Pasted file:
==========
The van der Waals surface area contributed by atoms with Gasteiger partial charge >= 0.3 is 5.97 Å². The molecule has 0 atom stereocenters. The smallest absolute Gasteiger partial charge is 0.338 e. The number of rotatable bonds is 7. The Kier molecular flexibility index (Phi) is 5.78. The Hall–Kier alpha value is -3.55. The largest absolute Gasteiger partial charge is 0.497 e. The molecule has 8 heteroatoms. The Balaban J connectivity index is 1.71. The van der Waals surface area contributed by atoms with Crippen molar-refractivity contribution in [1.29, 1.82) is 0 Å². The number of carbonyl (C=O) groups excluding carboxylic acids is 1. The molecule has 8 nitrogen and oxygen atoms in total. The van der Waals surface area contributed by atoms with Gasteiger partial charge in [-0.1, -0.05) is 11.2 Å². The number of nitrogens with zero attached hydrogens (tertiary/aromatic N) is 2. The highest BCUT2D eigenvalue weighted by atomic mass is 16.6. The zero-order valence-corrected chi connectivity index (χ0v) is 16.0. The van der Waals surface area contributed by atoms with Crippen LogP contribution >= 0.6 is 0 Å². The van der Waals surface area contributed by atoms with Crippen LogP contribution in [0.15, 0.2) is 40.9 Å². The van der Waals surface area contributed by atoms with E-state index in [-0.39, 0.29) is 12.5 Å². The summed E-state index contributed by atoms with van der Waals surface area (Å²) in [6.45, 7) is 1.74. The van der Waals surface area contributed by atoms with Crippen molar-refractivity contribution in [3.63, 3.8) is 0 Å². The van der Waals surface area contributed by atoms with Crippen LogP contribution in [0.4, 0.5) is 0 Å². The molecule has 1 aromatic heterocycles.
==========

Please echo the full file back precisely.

The van der Waals surface area contributed by atoms with Gasteiger partial charge >= 0.3 is 5.97 Å². The molecule has 0 atom stereocenters. The smallest absolute Gasteiger partial charge is 0.338 e. The number of rotatable bonds is 7. The Kier molecular flexibility index (Phi) is 5.78. The Hall–Kier alpha value is -3.55. The largest absolute Gasteiger partial charge is 0.497 e. The molecule has 8 heteroatoms. The Balaban J connectivity index is 1.71. The van der Waals surface area contributed by atoms with Crippen molar-refractivity contribution in [1.29, 1.82) is 0 Å². The number of carbonyl (C=O) groups excluding carboxylic acids is 1. The molecule has 8 nitrogen and oxygen atoms in total. The van der Waals surface area contributed by atoms with Gasteiger partial charge in [-0.1, -0.05) is 11.2 Å². The number of nitrogens with zero attached hydrogens (tertiary/aromatic N) is 2. The highest BCUT2D eigenvalue weighted by atomic mass is 16.6. The zero-order valence-corrected chi connectivity index (χ0v) is 16.0. The van der Waals surface area contributed by atoms with Crippen LogP contribution >= 0.6 is 0 Å². The van der Waals surface area contributed by atoms with Crippen LogP contribution in [0.15, 0.2) is 40.9 Å². The van der Waals surface area contributed by atoms with E-state index in [-0.39, 0.29) is 12.5 Å². The summed E-state index contributed by atoms with van der Waals surface area (Å²) in [6.45, 7) is 1.74. The van der Waals surface area contributed by atoms with Crippen molar-refractivity contribution in [3.63, 3.8) is 0 Å². The van der Waals surface area contributed by atoms with Crippen LogP contribution in [0.4, 0.5) is 0 Å². The molecule has 1 aromatic heterocycles.